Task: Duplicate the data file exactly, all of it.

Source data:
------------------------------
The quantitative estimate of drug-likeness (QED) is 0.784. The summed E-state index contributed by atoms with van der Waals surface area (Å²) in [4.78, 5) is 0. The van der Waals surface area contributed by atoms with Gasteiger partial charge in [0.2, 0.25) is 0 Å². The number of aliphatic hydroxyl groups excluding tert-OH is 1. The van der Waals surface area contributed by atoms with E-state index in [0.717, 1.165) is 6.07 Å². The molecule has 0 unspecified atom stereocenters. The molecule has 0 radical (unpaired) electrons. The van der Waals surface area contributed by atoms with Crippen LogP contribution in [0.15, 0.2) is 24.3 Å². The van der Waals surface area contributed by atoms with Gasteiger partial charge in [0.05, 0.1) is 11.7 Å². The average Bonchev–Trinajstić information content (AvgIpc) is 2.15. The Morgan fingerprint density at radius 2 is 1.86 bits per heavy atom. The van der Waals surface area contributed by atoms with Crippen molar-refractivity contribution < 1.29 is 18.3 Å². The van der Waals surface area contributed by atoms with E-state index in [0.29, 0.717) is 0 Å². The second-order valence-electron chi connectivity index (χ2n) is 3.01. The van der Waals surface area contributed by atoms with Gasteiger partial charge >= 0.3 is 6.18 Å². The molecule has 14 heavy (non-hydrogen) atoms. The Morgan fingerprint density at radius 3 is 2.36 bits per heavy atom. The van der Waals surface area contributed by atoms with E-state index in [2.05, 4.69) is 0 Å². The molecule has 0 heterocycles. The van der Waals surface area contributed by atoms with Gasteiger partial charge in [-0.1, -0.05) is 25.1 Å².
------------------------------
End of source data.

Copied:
The quantitative estimate of drug-likeness (QED) is 0.784. The summed E-state index contributed by atoms with van der Waals surface area (Å²) in [4.78, 5) is 0. The van der Waals surface area contributed by atoms with Gasteiger partial charge in [0.2, 0.25) is 0 Å². The number of aliphatic hydroxyl groups excluding tert-OH is 1. The van der Waals surface area contributed by atoms with E-state index in [0.717, 1.165) is 6.07 Å². The molecule has 0 unspecified atom stereocenters. The molecule has 0 radical (unpaired) electrons. The van der Waals surface area contributed by atoms with Crippen LogP contribution in [0.15, 0.2) is 24.3 Å². The van der Waals surface area contributed by atoms with Gasteiger partial charge in [0.05, 0.1) is 11.7 Å². The average Bonchev–Trinajstić information content (AvgIpc) is 2.15. The Morgan fingerprint density at radius 2 is 1.86 bits per heavy atom. The van der Waals surface area contributed by atoms with Crippen molar-refractivity contribution < 1.29 is 18.3 Å². The van der Waals surface area contributed by atoms with E-state index in [0.29, 0.717) is 0 Å². The second-order valence-electron chi connectivity index (χ2n) is 3.01. The van der Waals surface area contributed by atoms with Gasteiger partial charge >= 0.3 is 6.18 Å². The molecule has 14 heavy (non-hydrogen) atoms. The Morgan fingerprint density at radius 3 is 2.36 bits per heavy atom. The van der Waals surface area contributed by atoms with E-state index in [2.05, 4.69) is 0 Å². The molecule has 0 heterocycles. The van der Waals surface area contributed by atoms with Gasteiger partial charge in [-0.1, -0.05) is 25.1 Å².